French gov't may water down 75-percent tax after setback
By Catherine Bremer, ReutersPARIS -- The derailment of President Francois Hollande's 75-percent millionaires' tax presents a chance to water down a scheme which hurt France's image with investors, but the Socialist leader is unlikely to give up without a fight.
January 2, 2013, 12:02 am TWN
Hollande pledged to press ahead with a redrafted tax on the wealthy next year after the Constitutional Council's decision on Saturday to strike down the emblematic rate on income over 1 million euros (US$1.32 million).
But the Socialist president, who won office in May, avoided referring specifically to the 75-percent rate which has made some of France's wealthy, including film star Gerard Depardieu, announce they will move abroad.
“We will still ask more of those who have the most,” Hollande said in a televised New Year's address on Monday, without providing details of the new proposal.
Among bankers at least, expectations are growing that the tax may look very different when the government comes back with a revised plan even if the original had strong public backing.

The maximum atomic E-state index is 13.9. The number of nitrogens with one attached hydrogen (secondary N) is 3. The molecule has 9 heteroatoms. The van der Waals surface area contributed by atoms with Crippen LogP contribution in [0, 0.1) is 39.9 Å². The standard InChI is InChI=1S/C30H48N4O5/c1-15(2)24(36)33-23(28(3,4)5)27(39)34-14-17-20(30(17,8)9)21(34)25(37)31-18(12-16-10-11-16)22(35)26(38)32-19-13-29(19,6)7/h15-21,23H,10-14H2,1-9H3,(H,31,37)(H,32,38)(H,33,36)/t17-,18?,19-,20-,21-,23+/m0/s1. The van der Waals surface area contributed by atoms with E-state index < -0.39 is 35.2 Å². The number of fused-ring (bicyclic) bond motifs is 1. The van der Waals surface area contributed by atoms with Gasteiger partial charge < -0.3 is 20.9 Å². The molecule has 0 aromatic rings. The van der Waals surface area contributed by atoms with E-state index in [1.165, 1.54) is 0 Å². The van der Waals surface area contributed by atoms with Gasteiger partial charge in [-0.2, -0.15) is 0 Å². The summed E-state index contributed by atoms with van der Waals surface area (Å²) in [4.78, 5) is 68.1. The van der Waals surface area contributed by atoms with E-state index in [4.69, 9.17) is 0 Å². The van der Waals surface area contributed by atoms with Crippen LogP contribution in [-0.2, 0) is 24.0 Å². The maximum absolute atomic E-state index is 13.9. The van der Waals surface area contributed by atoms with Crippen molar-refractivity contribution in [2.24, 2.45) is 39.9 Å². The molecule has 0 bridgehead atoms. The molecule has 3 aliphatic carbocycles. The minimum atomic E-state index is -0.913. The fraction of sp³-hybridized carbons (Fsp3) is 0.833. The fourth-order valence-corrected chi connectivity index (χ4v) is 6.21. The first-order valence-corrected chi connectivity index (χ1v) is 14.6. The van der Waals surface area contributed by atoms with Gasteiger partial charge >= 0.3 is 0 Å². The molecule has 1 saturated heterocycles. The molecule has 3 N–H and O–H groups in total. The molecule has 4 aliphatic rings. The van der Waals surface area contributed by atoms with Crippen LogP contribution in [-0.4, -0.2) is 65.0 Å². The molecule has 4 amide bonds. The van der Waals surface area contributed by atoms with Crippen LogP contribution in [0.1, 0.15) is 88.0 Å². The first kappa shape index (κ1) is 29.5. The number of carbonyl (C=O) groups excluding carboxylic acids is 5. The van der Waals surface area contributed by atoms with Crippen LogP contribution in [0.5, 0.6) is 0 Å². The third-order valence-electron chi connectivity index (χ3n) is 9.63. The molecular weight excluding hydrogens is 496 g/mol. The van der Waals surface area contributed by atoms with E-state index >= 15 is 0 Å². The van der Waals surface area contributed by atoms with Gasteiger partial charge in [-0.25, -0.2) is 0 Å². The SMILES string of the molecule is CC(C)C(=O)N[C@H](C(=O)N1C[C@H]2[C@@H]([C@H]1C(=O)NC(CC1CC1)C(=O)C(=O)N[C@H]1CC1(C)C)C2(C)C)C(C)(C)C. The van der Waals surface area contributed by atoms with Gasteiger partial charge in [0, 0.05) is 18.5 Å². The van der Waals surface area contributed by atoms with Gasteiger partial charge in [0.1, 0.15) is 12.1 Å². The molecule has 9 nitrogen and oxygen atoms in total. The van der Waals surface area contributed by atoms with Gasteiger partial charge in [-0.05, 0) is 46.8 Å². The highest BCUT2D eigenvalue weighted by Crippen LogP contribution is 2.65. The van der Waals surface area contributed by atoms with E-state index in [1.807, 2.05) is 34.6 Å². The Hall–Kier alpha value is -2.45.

“I suspect this tax will be shelved,” said Philippe Gudin, a France economist for Barclays and a former Treasury official.
“For the (low amount of) revenue it would raise, the outcry it has provoked and the damage it has done to France's image, it would be more sensible if it were quietly buried.”
The Council said the tax was unfair as it would hit married couples where only one partner earned above a million euros but would not affect couples where each earned just under a million.
Opinion polls show that six in 10 French people back the tax. But while it would have affected only 2,000-3,000 people and raised just a few hundred million euros a year, criticism from the business sector and high earners has been incessant.
Hollande finds himself stuck between trying to appease investors who see him as anti-business and showing voters he remains serious about making the rich cough up more taxes.
Political analyst Olivier Duhamel said the government could accept the Council's ruling by making the tax applicable to households, rather than individuals, and possibly raising the income threshold to 2 million euros.
Alternatively, it could use the rejection as justification for ditching the whole idea. “In politics, when things get difficult, you are stuck with unpleasant choices,” Duhamel said.